Recently, I’ve felt myself doubting whether the work that I’m doing, what I’m telling people, is really driving us towards a society that can recognize and understand people with impairments in the community. It’s sad, but I feel like this because I feel like the way society sees me as a para-athlete and when I’m just me in my normal clothes out in the city, is so different. The Paralympics is a movement, but I just want society to change enough that the people who go to the Paralympics, whether or not they’re able-bodied or athletes themselves, feel glad that they got to experience it.

Now, looking back on it, I think it all started for me when I was nine, when I went to see the “Rakueikai” (a local para-swimming association). There were all these adults with impairments, swimming and having fun. I was just a kid then, but I remember being struck by the sight of these adults, who were all out in society with jobs, training to compete in the Paralympics. This is where I am now, and my goal as well. “Where there’s a will, there’s a way.” I like that quote, because I believe that if you keep working towards something with all that you have, that a path will really, truly open up for you. Both in work and in sports, I’m just going to keep giving it my all.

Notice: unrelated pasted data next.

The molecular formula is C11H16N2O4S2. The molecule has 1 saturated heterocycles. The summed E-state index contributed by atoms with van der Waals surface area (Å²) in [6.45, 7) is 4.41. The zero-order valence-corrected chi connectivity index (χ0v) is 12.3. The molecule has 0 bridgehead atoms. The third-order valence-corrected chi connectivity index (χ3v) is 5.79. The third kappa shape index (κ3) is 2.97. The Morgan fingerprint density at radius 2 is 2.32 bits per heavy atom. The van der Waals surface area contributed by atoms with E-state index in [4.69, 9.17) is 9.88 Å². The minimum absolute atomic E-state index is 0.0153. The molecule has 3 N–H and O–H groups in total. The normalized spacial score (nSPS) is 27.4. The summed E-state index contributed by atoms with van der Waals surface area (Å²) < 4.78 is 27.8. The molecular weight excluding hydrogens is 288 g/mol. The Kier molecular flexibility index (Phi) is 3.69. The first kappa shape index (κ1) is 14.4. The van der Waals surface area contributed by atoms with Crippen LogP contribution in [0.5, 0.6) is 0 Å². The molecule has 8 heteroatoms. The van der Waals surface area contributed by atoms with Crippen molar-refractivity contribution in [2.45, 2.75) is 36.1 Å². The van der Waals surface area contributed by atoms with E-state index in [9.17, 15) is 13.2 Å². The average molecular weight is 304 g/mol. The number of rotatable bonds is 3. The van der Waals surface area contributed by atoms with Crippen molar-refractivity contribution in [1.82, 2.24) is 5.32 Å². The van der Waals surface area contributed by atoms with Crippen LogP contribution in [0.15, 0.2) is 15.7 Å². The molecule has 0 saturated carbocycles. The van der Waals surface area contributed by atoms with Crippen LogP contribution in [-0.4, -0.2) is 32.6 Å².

“I’m actually quite shy, so I get really nervous when I have to give lectures. When it’s over, I go straight home—no stopping anywhere—so I can relieve myself of the anxiety as fast as possible. And then when I get home, I like to sit in the corner of my room and breathe a little sigh of relief [laughs],” said Yamamoto

“I feel really energized when I see orange things, and so I use them on an everyday basis in work and in my training. I take them with me to lectures and tournaments to relieve some of my nerves, and also so the environment will feel more familiar to me,” said Yamamoto

text by Mayumi Tanihata
photo by Yuki Maita(NOSTY)

  • Share on Facebook
  • Share on Twitter
  • Share on Google+